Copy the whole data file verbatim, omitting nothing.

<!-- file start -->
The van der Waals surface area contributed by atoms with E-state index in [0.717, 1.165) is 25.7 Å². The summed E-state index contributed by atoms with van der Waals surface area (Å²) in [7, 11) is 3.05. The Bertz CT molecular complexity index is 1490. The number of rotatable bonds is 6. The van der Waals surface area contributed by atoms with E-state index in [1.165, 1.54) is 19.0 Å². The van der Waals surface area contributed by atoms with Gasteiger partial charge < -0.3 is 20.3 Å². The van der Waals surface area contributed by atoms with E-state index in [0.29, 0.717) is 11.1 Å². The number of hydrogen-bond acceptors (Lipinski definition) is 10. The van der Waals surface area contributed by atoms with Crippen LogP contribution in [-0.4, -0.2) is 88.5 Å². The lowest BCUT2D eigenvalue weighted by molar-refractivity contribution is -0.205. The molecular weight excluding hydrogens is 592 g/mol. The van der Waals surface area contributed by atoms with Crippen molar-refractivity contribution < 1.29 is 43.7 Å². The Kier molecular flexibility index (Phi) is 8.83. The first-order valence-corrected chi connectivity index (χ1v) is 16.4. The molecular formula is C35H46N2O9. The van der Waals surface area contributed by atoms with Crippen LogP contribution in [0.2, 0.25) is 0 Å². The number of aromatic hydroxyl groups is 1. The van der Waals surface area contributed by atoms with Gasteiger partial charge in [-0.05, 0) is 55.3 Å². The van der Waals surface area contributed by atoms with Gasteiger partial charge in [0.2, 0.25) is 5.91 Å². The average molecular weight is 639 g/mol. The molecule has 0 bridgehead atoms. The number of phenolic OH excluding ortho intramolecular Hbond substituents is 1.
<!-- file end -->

The van der Waals surface area contributed by atoms with E-state index in [0.717, 1.165) is 25.7 Å². The summed E-state index contributed by atoms with van der Waals surface area (Å²) in [7, 11) is 3.05. The Bertz CT molecular complexity index is 1490. The number of rotatable bonds is 6. The van der Waals surface area contributed by atoms with E-state index in [1.165, 1.54) is 19.0 Å². The van der Waals surface area contributed by atoms with Gasteiger partial charge < -0.3 is 20.3 Å². The van der Waals surface area contributed by atoms with E-state index in [0.29, 0.717) is 11.1 Å². The number of hydrogen-bond acceptors (Lipinski definition) is 10. The van der Waals surface area contributed by atoms with Crippen LogP contribution in [-0.4, -0.2) is 88.5 Å². The lowest BCUT2D eigenvalue weighted by molar-refractivity contribution is -0.205. The molecular weight excluding hydrogens is 592 g/mol. The van der Waals surface area contributed by atoms with Crippen molar-refractivity contribution < 1.29 is 43.7 Å². The Kier molecular flexibility index (Phi) is 8.83. The first-order valence-corrected chi connectivity index (χ1v) is 16.4. The molecular formula is C35H46N2O9. The van der Waals surface area contributed by atoms with Crippen LogP contribution in [0.2, 0.25) is 0 Å². The number of aromatic hydroxyl groups is 1. The van der Waals surface area contributed by atoms with Gasteiger partial charge in [-0.05, 0) is 55.3 Å². The van der Waals surface area contributed by atoms with Gasteiger partial charge in [0.2, 0.25) is 5.91 Å². The average molecular weight is 639 g/mol. The molecule has 0 bridgehead atoms. The number of phenolic OH excluding ortho intramolecular Hbond substituents is 1.